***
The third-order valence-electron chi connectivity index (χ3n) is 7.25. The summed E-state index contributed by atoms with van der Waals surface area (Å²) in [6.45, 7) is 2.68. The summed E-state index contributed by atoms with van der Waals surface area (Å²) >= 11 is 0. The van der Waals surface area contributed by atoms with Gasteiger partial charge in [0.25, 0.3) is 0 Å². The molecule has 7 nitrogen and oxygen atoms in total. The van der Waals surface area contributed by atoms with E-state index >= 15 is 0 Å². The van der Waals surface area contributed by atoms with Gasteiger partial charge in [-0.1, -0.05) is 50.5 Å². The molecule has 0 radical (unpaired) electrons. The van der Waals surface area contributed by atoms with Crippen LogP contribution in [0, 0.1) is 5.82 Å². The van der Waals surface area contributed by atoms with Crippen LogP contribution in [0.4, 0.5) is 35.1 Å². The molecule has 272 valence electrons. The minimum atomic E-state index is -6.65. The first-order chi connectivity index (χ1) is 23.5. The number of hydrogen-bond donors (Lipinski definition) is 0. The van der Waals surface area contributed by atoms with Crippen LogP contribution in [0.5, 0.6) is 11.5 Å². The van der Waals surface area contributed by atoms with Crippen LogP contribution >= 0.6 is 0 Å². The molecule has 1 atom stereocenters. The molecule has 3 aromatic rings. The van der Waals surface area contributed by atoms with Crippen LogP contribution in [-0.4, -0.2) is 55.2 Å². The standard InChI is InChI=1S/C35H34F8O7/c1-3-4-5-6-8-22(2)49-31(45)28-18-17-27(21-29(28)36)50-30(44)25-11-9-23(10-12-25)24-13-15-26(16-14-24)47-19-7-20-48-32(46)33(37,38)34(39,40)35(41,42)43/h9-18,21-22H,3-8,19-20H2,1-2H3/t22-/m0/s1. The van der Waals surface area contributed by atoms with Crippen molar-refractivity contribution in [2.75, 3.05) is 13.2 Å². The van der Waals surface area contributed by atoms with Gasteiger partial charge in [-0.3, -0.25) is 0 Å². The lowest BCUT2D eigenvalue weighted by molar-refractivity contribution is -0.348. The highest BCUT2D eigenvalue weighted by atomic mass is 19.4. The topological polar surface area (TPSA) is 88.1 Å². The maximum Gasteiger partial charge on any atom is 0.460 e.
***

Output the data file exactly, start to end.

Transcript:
The third-order valence-electron chi connectivity index (χ3n) is 7.25. The summed E-state index contributed by atoms with van der Waals surface area (Å²) in [6.45, 7) is 2.68. The summed E-state index contributed by atoms with van der Waals surface area (Å²) >= 11 is 0. The van der Waals surface area contributed by atoms with Gasteiger partial charge in [0.25, 0.3) is 0 Å². The molecule has 7 nitrogen and oxygen atoms in total. The van der Waals surface area contributed by atoms with E-state index >= 15 is 0 Å². The van der Waals surface area contributed by atoms with Gasteiger partial charge in [-0.1, -0.05) is 50.5 Å². The molecule has 0 radical (unpaired) electrons. The van der Waals surface area contributed by atoms with Crippen LogP contribution in [0, 0.1) is 5.82 Å². The van der Waals surface area contributed by atoms with Crippen LogP contribution in [0.4, 0.5) is 35.1 Å². The molecule has 272 valence electrons. The minimum atomic E-state index is -6.65. The first-order chi connectivity index (χ1) is 23.5. The number of hydrogen-bond donors (Lipinski definition) is 0. The van der Waals surface area contributed by atoms with Crippen LogP contribution in [0.5, 0.6) is 11.5 Å². The van der Waals surface area contributed by atoms with Crippen LogP contribution >= 0.6 is 0 Å². The molecule has 1 atom stereocenters. The molecule has 3 aromatic rings. The van der Waals surface area contributed by atoms with Crippen LogP contribution in [-0.4, -0.2) is 55.2 Å². The standard InChI is InChI=1S/C35H34F8O7/c1-3-4-5-6-8-22(2)49-31(45)28-18-17-27(21-29(28)36)50-30(44)25-11-9-23(10-12-25)24-13-15-26(16-14-24)47-19-7-20-48-32(46)33(37,38)34(39,40)35(41,42)43/h9-18,21-22H,3-8,19-20H2,1-2H3/t22-/m0/s1. The van der Waals surface area contributed by atoms with Crippen molar-refractivity contribution in [2.75, 3.05) is 13.2 Å². The van der Waals surface area contributed by atoms with Gasteiger partial charge in [-0.3, -0.25) is 0 Å². The lowest BCUT2D eigenvalue weighted by molar-refractivity contribution is -0.348. The highest BCUT2D eigenvalue weighted by atomic mass is 19.4. The topological polar surface area (TPSA) is 88.1 Å². The maximum Gasteiger partial charge on any atom is 0.460 e.